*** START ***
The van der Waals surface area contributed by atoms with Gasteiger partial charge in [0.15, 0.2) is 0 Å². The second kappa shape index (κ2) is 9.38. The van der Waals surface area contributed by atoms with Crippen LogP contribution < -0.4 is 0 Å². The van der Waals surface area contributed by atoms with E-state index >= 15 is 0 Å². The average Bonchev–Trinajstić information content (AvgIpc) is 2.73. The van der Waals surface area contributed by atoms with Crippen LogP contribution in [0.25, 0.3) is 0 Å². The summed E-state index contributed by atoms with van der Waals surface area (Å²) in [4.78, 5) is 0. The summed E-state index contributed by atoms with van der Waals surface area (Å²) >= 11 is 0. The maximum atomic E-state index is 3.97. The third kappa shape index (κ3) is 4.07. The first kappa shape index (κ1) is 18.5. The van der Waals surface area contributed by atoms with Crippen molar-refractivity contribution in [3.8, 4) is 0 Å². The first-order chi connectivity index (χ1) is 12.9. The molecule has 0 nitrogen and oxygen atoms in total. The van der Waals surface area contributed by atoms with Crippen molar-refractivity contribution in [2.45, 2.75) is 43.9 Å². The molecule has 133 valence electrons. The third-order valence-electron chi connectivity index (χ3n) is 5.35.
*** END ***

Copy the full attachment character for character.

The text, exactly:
The van der Waals surface area contributed by atoms with Gasteiger partial charge in [0.15, 0.2) is 0 Å². The second kappa shape index (κ2) is 9.38. The van der Waals surface area contributed by atoms with Crippen LogP contribution < -0.4 is 0 Å². The van der Waals surface area contributed by atoms with E-state index >= 15 is 0 Å². The average Bonchev–Trinajstić information content (AvgIpc) is 2.73. The van der Waals surface area contributed by atoms with Crippen LogP contribution in [0.25, 0.3) is 0 Å². The summed E-state index contributed by atoms with van der Waals surface area (Å²) in [4.78, 5) is 0. The summed E-state index contributed by atoms with van der Waals surface area (Å²) >= 11 is 0. The maximum atomic E-state index is 3.97. The third kappa shape index (κ3) is 4.07. The first kappa shape index (κ1) is 18.5. The van der Waals surface area contributed by atoms with Crippen molar-refractivity contribution in [3.8, 4) is 0 Å². The first-order chi connectivity index (χ1) is 12.9. The molecule has 0 nitrogen and oxygen atoms in total. The van der Waals surface area contributed by atoms with Crippen molar-refractivity contribution in [2.45, 2.75) is 43.9 Å². The molecule has 133 valence electrons. The third-order valence-electron chi connectivity index (χ3n) is 5.35.